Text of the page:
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This will be the second egocentric post in succession — for which, apologies in advance! (It’s a sign of age, I suspect.)

This year will see the 30th anniversary of the publication of my most-cited research paper, which developed a general method for bias reduction of maximum likelihood estimates. I’ll write a few notes below (section 2) about the paper’s history. But first, to the main reason for this blog post: something that seems odd in the recent citation data.

1. Why does citation growth seem to be slowing?

Here is today’s view of the paper in Google Scholar:


The graph there indicates that my 1993 paper is still cited — Google Scholar shows a steadily increasing annual count, reaching 494 citations in calendar year 2021. The count shown for 2022 is currently 491 citations, and I suppose that that figure might grow a bit in the early days of 2023 as Google Scholar catches up. But it does look as though the growth in citations is slowing down a bit.

Why does this seem odd? Well, I know from interacting with other researchers (at conferences for example) that usage of the method from my 1993 paper is still on the increase, as is the range of research disciplines in which it gets used. So the puzzle is: why does the Google Scholar citation count no longer seem to show sustained growth in the method’s use?

At one recent conference I attended, I met someone who told me that “Firth logistic regression” (as they called it) is now so standard in their field (a particular branch of medical research) that it often gets used without any explicit reference to my published work. For example, a published research article might say something like “we used Firth’s logistic regression” but then not cite my 1993 paper as the source of that method.

If that’s the reality, then I suppose I ought to be happy about it. I am guessing that the use of (for example) “Fisher information” and “Cox proportional hazards model” — each of which is often seen without reference to the source (Fisher 1925 or Cox 1972 respectively) — did not make Fisher or Cox very unhappy. If it turns out that I have published something in remotely the same league as those things — even if it’s in one of the lower divisions of the league! — then I should not be at all bothered about citation counts.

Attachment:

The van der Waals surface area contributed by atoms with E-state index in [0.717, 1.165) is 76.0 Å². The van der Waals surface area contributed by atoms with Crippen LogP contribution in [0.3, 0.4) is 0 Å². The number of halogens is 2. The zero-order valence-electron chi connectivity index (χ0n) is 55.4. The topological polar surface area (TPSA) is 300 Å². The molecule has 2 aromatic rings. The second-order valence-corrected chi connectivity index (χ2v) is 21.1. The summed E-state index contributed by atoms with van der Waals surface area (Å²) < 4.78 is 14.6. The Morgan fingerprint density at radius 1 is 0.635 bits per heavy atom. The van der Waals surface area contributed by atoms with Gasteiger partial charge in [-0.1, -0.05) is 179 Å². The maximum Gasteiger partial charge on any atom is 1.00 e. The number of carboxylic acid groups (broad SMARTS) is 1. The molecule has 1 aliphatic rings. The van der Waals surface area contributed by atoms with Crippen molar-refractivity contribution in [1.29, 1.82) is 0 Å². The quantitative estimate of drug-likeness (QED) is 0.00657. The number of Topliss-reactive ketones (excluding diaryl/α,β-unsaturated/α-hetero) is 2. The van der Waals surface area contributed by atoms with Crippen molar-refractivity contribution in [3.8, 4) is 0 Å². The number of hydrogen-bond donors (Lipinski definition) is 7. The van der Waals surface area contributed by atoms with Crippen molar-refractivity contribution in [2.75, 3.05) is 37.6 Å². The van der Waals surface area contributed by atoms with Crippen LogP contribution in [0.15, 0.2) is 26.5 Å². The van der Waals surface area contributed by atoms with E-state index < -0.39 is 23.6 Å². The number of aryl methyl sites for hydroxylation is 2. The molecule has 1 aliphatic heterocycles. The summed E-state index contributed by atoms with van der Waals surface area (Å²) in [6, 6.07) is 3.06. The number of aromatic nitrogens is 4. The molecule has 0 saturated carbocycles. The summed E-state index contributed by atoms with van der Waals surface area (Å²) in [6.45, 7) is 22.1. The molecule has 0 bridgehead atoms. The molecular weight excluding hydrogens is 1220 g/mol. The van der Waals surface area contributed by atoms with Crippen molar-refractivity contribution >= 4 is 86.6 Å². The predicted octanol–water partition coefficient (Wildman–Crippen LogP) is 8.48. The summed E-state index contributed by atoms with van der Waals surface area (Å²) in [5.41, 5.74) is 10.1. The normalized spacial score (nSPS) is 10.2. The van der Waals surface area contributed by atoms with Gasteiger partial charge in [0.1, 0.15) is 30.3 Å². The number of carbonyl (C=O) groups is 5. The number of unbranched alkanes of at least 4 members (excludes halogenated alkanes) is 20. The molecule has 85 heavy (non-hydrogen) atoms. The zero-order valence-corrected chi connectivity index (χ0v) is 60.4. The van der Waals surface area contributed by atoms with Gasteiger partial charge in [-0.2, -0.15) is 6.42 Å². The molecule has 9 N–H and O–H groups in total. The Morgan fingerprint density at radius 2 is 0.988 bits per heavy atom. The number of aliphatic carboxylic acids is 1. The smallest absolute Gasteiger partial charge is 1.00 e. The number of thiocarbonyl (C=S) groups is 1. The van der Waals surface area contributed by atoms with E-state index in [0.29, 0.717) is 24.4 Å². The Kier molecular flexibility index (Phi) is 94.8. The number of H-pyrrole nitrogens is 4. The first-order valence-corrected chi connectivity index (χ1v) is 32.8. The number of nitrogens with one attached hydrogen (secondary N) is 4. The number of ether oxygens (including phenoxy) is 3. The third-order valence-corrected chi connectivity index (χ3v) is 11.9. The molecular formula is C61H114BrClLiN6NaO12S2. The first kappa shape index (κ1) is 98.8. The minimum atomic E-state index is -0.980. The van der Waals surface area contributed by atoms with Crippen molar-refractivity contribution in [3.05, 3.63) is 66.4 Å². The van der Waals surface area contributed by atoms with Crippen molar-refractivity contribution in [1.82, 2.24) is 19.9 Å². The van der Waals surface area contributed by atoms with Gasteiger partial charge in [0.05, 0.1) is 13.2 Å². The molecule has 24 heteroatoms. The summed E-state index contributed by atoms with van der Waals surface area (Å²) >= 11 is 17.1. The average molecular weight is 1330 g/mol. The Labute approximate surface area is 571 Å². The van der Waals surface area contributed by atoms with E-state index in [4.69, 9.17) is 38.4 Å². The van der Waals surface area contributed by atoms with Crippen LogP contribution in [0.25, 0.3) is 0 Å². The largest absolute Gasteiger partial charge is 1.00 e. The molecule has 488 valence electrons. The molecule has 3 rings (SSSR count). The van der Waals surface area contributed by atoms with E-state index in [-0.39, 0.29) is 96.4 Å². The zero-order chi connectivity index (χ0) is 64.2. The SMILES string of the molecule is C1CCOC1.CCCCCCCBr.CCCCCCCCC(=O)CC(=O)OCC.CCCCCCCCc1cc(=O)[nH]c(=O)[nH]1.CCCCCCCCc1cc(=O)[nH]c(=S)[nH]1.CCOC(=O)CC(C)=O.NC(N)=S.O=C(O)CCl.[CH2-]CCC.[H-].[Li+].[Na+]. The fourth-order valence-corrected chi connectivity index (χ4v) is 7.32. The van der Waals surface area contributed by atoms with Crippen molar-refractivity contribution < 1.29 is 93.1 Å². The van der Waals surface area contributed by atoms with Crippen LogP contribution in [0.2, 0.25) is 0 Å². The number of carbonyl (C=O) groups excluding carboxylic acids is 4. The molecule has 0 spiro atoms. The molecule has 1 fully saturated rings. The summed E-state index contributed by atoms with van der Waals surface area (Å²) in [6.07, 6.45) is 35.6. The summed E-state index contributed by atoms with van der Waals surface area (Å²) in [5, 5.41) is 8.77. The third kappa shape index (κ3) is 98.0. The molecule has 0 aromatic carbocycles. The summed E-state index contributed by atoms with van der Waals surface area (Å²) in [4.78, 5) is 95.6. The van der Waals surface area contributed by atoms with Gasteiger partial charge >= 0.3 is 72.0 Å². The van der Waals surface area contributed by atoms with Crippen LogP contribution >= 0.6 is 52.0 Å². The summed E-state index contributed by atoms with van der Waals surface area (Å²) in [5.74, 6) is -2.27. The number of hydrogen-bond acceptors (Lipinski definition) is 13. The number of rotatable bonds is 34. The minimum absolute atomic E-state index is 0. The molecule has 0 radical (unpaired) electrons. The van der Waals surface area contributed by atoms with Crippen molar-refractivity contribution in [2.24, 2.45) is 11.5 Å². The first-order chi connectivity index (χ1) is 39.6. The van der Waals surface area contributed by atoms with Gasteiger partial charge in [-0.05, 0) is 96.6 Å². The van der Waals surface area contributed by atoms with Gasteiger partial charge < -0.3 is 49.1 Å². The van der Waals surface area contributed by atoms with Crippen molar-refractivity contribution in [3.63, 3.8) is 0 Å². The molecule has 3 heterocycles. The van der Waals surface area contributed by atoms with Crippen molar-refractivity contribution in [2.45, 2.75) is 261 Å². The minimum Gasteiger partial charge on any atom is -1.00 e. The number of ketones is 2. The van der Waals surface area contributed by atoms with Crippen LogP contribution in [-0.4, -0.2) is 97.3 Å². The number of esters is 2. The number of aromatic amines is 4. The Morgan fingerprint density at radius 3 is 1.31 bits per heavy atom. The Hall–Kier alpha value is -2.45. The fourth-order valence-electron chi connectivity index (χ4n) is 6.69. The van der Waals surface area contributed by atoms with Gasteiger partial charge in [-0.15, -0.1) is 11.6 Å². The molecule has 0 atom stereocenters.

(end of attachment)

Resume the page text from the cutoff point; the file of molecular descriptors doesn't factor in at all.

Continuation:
To see if there is any concrete evidence for what I had been told at the recent conference, I took a quick look today at the data for the current year, 2023. It’s actually only the 5th day of 2023 today, so there is not too much data — a big advantage! (While more data would likely yield a more reliable analysis, the fact is that much more data would have taken much more time to process, and that would have been prohibitive for me.)

The 2023 data, as at 5 January

Google Scholar records 7 citations of my 1993 paper so far, in the first 5 days of 2023.

But a Google Scholar search for any papers whose text includes the words “Firth” and “logistic” finds 10 papers published in 2023 to date. All ten of those papers do indeed use the method that was developed in my 1993 paper. But only two of the ten papers actually contain a citation to my published work (they both cite the 1993 paper, so they are included among the 7 mentioned above). The remaining eight papers are “non-citing”: they all describe their use of “Firth’s logistic regression” or “logistic regression with the Firth procedure” or suchlike, but with no reference provided to the published source of the method.

(The ten papers that were found in the just-mentioned search are listed here in search-results.txt, in case anyone is interested!)

To sum up this little data-collection exercise, then:

  • in total fifteen distinct papers were found that used my method;
  • seven of them cited my 1993 paper, and eight did not.


It’s a tiny amount of data that I have looked at here, but seemingly already enough to confirm what I had heard anecdotally at the recent conference: there appears to be plenty of published research that uses the method from my 1993 paper but without citing its source. Indeed the evidence just presented, small as it is, suggests that non-citations possibly outnumber formal citations at present.